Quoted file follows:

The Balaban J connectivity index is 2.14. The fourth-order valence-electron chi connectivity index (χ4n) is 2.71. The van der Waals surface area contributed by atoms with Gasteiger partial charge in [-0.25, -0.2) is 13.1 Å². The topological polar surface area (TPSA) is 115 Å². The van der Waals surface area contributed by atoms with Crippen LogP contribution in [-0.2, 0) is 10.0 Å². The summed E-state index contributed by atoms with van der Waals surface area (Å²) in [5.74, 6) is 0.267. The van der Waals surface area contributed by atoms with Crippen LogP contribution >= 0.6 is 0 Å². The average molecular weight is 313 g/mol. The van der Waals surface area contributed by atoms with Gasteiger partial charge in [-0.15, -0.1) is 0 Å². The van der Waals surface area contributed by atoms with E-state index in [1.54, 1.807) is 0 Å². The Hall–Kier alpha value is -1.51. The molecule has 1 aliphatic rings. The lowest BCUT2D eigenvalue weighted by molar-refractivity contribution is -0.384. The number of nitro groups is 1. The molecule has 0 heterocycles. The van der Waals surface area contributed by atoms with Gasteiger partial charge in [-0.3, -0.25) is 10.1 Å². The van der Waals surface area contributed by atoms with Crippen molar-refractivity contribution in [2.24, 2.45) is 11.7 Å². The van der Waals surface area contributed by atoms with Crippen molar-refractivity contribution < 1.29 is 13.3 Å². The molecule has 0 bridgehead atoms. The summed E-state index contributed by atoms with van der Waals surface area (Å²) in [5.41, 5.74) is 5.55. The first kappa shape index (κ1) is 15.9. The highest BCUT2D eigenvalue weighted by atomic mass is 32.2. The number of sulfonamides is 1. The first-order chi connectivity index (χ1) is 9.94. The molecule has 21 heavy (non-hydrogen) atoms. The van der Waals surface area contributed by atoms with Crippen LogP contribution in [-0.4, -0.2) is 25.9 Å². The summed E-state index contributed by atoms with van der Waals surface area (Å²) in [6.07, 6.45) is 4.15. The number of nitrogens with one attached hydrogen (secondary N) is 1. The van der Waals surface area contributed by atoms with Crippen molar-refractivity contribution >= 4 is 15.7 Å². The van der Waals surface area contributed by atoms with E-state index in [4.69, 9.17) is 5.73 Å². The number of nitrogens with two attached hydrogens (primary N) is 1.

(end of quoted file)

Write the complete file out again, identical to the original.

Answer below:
The Balaban J connectivity index is 2.14. The fourth-order valence-electron chi connectivity index (χ4n) is 2.71. The van der Waals surface area contributed by atoms with Gasteiger partial charge in [-0.25, -0.2) is 13.1 Å². The topological polar surface area (TPSA) is 115 Å². The van der Waals surface area contributed by atoms with Crippen LogP contribution in [-0.2, 0) is 10.0 Å². The summed E-state index contributed by atoms with van der Waals surface area (Å²) in [5.74, 6) is 0.267. The van der Waals surface area contributed by atoms with Crippen LogP contribution >= 0.6 is 0 Å². The average molecular weight is 313 g/mol. The van der Waals surface area contributed by atoms with Gasteiger partial charge in [-0.15, -0.1) is 0 Å². The van der Waals surface area contributed by atoms with E-state index in [1.54, 1.807) is 0 Å². The Hall–Kier alpha value is -1.51. The molecule has 1 aliphatic rings. The lowest BCUT2D eigenvalue weighted by molar-refractivity contribution is -0.384. The number of nitro groups is 1. The molecule has 0 heterocycles. The van der Waals surface area contributed by atoms with Gasteiger partial charge in [-0.3, -0.25) is 10.1 Å². The van der Waals surface area contributed by atoms with Crippen molar-refractivity contribution in [2.24, 2.45) is 11.7 Å². The van der Waals surface area contributed by atoms with Crippen molar-refractivity contribution < 1.29 is 13.3 Å². The molecule has 0 bridgehead atoms. The summed E-state index contributed by atoms with van der Waals surface area (Å²) in [5.41, 5.74) is 5.55. The first kappa shape index (κ1) is 15.9. The highest BCUT2D eigenvalue weighted by atomic mass is 32.2. The number of sulfonamides is 1. The first-order chi connectivity index (χ1) is 9.94. The molecule has 21 heavy (non-hydrogen) atoms. The van der Waals surface area contributed by atoms with Crippen LogP contribution in [-0.4, -0.2) is 25.9 Å². The summed E-state index contributed by atoms with van der Waals surface area (Å²) in [6.07, 6.45) is 4.15. The number of nitrogens with one attached hydrogen (secondary N) is 1. The van der Waals surface area contributed by atoms with Crippen molar-refractivity contribution >= 4 is 15.7 Å². The van der Waals surface area contributed by atoms with E-state index in [4.69, 9.17) is 5.73 Å². The number of nitrogens with two attached hydrogens (primary N) is 1.